Sibling bulldogs Darla and Spanky, born with spina bifida, are the first patients to be successfully treated with a unique therapy—a combination of surgery and stem cells—developed at UC Davis by a team of veterinary and human medicine researchers and clinicians. The breakthrough may lead to advancements in human treatments for babies with the disease.
A pair of English bulldog puppies born with spina bifida are the first patients to be successfully treated with a unique therapy—a combination of surgery and stem cells—developed at UC Davis by a team of veterinary and human medicine researchers and clinicians.
Dr. Dori Borjesson, professor of pathology, microbiology and immunology and director of the Veterinary Institute for Regenerative Cures (VIRC) at the UC Davis School of Veterinary Medicine, and Dr. Aijun Wang, assistant professor of surgery and co-director of the Surgical Bioengineering Laboratory (SBL) at the UC Davis School of Medicine, collaborate to identify diseases that affect both people and animals in order to pioneer unique regenerative medicine cures for these diseases. In the case of the bulldogs, placental stem cells were developed by the researchers, then characterized and combined with a tissue-engineered scaffolding to optimize treatment by UC Davis veterinary surgeons.
Because dogs born with spina bifida frequently have little control of their hind quarters, they also have little hope for a future. They are typically euthanized as puppies. Thanks to this groundbreaking research, there is now hope for these dogs, as well as a basis to inform human clinical trials for babies with the birth defect.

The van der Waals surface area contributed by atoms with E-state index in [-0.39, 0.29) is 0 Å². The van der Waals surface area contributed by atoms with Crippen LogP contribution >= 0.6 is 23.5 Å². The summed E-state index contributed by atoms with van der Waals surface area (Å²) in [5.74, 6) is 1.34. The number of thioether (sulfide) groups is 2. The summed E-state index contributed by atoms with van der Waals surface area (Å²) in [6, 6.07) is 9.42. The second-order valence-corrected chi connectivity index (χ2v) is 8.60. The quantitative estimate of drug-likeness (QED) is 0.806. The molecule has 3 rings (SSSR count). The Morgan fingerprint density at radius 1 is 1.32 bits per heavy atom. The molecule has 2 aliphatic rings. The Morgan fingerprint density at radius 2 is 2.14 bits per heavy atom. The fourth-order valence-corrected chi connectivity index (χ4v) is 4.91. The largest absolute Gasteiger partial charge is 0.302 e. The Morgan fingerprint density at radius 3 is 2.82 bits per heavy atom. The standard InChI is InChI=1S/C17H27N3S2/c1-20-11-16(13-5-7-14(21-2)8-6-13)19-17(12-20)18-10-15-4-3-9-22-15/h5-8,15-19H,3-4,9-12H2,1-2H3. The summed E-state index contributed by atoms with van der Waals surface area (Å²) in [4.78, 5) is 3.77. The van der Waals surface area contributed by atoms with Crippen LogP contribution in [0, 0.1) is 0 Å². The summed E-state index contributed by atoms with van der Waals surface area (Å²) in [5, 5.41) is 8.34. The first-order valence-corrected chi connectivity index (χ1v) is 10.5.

The surgical techniques, developed by Dr. Diana Farmer, professor and chief of surgery at the UC Davis School of Medicine, combined with the stem cell treatment developed by the research faculty, are progressions toward her goal of curing spina bifida. The disorder occurs when spinal tissue improperly fuses in utero, causing a range of cognitive, mobility, urinary, and bowel disabilities in about 1,500 to 2,000 children born in the U.S. each year. Accurate statistics on dogs born with spina bifida are not kept, as most are euthanized.
Dr. Farmer pioneered the use of surgery prior to birth to improve brain development in children with spina bifida. She later showed that prenatal surgery combined with placenta-derived mesenchymal stromal cells (PMSCs), held in place with a cellular scaffold, preserved the ability of lambs born with the disorder to walk without noticeable disability.
Dr. Beverly Sturges, professor of neurosurgery at the UC Davis veterinary hospital, wanted to find out if Farmer’s surgery-plus-stem-cell approach could give dogs closer-to-normal lives along with better chances of survival and adoption. At 10-weeks old, bulldog siblings Darla and Spanky were transported from the Southern California Bulldog Rescue to UC Davis, where they were the first dogs to receive the treatment.